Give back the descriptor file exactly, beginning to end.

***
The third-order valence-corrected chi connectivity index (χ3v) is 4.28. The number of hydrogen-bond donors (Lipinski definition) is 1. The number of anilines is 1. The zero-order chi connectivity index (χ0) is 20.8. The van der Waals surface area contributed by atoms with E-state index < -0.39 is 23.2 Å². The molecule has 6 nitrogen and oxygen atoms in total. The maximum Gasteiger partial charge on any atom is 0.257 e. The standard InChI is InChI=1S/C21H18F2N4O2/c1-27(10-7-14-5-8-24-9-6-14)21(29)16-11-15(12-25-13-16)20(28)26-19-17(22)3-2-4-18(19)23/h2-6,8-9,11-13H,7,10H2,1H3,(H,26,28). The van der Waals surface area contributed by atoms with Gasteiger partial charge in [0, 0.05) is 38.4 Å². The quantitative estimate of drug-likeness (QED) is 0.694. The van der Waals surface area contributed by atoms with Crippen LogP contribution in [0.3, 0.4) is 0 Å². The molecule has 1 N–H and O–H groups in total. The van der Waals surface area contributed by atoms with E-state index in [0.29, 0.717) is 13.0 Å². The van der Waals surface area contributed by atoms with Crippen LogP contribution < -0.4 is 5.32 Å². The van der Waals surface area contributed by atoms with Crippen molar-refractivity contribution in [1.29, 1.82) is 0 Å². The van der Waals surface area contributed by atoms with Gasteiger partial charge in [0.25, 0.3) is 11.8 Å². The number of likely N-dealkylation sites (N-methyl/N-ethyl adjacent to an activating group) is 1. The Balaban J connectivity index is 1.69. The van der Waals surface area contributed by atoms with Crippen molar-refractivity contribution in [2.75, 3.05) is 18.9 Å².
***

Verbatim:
The third-order valence-corrected chi connectivity index (χ3v) is 4.28. The number of hydrogen-bond donors (Lipinski definition) is 1. The number of anilines is 1. The zero-order chi connectivity index (χ0) is 20.8. The van der Waals surface area contributed by atoms with E-state index < -0.39 is 23.2 Å². The molecule has 6 nitrogen and oxygen atoms in total. The maximum Gasteiger partial charge on any atom is 0.257 e. The standard InChI is InChI=1S/C21H18F2N4O2/c1-27(10-7-14-5-8-24-9-6-14)21(29)16-11-15(12-25-13-16)20(28)26-19-17(22)3-2-4-18(19)23/h2-6,8-9,11-13H,7,10H2,1H3,(H,26,28). The van der Waals surface area contributed by atoms with Gasteiger partial charge in [0, 0.05) is 38.4 Å². The quantitative estimate of drug-likeness (QED) is 0.694. The van der Waals surface area contributed by atoms with Crippen LogP contribution in [0.3, 0.4) is 0 Å². The molecule has 1 N–H and O–H groups in total. The van der Waals surface area contributed by atoms with E-state index in [0.29, 0.717) is 13.0 Å². The van der Waals surface area contributed by atoms with Crippen LogP contribution < -0.4 is 5.32 Å². The van der Waals surface area contributed by atoms with Crippen molar-refractivity contribution in [1.29, 1.82) is 0 Å². The van der Waals surface area contributed by atoms with Gasteiger partial charge in [0.25, 0.3) is 11.8 Å². The number of likely N-dealkylation sites (N-methyl/N-ethyl adjacent to an activating group) is 1. The Balaban J connectivity index is 1.69. The van der Waals surface area contributed by atoms with Crippen molar-refractivity contribution in [2.75, 3.05) is 18.9 Å².